• response(ctx): This function will be called after the Data Source has been called and should be used to verify the received response and to map it to the expected schema needed for the response.

Everyone needs a bit of context

ctx, aka. context is what AppSync will provide when calling your resolver and it will contain all the information you might need to access during the execution of your resolver or pipeline.

The most relevant keys that you'll probably need are:

  • ctx.args: A map that contains all GraphQL request arguments.

  • ctx.stash: A stash is an object that lives throughout the whole execution of the resolver or pipeline. It can be used to pass information between request and response functions from a single resolver or between different resolvers in the same pipeline.

  • ctx.result and ctx.error: These values will contain the result or errors from this resolver. One could for example access these keys from the response function to access the response provided by the Data Source.

  • ctx.prev.result: Contains the value of the previous operation result. F.e.: the result of the response function from the previously executed resolver in a pipeline.

Not everything is allowed

And Appsyncs Safe word is "The code contains one or more errors". This is an error that you have probably already faced if you started developing JS resolvers like you were developing Lambdas.

JS Resolvers run in a custom runtime called APPSYNC_JS and is pretty limited regarding the operations that you will be able to perform inside the resolvers. To help developers avoid this kind of error, AWS provides an ESLint plugin that can be used to statically analyze your code to quickly find problems

Some of the non-allowed operations that you probably wanted to use are:

  • async and await: These operations are not allowed, the only async/await operation that is allowed is the communication with the configured data source, which will be handled by AppSync.

  • try - catch: You won't be able to use try-catch blocks, so make sure your code is top-notch and thoroughly tested.

  • import and third-party dependencies: JS resolvers can't import or depend on any third-party dependency a part of @aws-appsync/utils which is already built into the custom runtime.

These are just a subset of the non-allowed operations to see the rest of them refer to the official documentation.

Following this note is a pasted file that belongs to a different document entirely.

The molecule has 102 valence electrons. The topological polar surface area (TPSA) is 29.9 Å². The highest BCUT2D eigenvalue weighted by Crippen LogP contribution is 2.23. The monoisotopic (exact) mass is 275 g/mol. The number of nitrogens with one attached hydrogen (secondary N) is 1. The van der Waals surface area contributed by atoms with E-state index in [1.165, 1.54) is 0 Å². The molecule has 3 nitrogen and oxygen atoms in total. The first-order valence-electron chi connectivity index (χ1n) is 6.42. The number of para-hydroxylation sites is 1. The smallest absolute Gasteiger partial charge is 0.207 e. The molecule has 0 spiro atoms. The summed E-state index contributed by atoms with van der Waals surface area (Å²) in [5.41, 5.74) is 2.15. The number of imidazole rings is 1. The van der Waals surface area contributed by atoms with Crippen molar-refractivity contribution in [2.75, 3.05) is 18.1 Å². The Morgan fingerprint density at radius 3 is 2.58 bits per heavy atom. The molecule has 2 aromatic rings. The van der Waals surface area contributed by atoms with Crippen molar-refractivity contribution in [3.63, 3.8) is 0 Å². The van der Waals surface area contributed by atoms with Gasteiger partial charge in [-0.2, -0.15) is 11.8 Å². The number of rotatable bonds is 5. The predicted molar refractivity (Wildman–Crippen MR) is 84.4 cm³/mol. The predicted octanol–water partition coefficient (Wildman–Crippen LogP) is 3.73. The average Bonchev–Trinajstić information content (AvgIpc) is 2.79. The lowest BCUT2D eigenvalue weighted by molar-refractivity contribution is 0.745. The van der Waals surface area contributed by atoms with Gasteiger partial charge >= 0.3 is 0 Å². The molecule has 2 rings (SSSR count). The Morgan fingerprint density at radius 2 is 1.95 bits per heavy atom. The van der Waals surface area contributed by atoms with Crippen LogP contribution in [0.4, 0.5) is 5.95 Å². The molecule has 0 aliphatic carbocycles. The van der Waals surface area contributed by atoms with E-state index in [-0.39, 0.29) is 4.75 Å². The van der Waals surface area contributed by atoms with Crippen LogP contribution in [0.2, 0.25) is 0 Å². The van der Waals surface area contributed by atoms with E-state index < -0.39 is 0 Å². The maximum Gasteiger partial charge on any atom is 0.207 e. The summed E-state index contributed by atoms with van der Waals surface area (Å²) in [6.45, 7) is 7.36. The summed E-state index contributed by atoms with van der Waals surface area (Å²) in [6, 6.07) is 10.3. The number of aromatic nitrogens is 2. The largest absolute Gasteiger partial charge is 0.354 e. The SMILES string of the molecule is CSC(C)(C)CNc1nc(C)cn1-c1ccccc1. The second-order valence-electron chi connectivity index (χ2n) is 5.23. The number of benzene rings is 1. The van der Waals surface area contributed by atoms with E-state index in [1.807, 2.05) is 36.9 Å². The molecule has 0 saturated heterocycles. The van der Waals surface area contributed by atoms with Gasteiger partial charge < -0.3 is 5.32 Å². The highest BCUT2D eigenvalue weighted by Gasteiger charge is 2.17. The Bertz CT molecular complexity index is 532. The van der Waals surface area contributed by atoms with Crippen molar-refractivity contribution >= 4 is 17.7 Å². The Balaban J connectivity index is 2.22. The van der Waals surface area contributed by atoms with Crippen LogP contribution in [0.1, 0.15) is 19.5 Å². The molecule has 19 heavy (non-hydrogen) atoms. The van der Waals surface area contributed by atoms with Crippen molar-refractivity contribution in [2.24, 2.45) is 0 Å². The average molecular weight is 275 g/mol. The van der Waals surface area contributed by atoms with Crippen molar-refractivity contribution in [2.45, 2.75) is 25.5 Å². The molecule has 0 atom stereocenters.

@aws-appsync/utils, your new best friend

This library will be the only one that you'll be able to import into your code, but don't worry about it, it contains most of the helper functions that you might need for your business logic.

The most relevant ones that you'll probably end up using are:

  • util.error and util.appendError: helpers used to handle errors that you might want to throw/append to the response. util.error will throw an exception and break the execution and util.appendError will append the error and allow for the execution to continue.

  • runtime.earlyReturn: This helper will break the execution of the current resolver and its input will be returned as the response. For example, calling runtime.earlyReturn({}); in the request function will avoid the response function from being executed, but it won't break the execution of the pipeline.

  • util.dynamodb.toDynamoDB and util.dynamodb.toMapValues: helpers that convert input objects to the appropriate DynamoDB representation.

  • util.time.*: A set of helper functions to ease the handling and creation of date times.

To see all of the provided operations you can check the official documentation.

Size Matters

Some people might say size doesn't matter but in this context, for JS resolvers, we have some size limits that we need to follow:

  • 4,000 characters: This is the maximum size currently allowed for resolver code that is defined in-line in the cloud formation template. This will be your current limit if you're using the serverless-appsync-plugin but don't worry, there is a fix for that coming soon.

  • 32,000 characters: In case use another IaC approach to the plugin and you're uploading the resolver code to S3, there is a higher allowed limit where you can use up to 32,000 characters per resolver.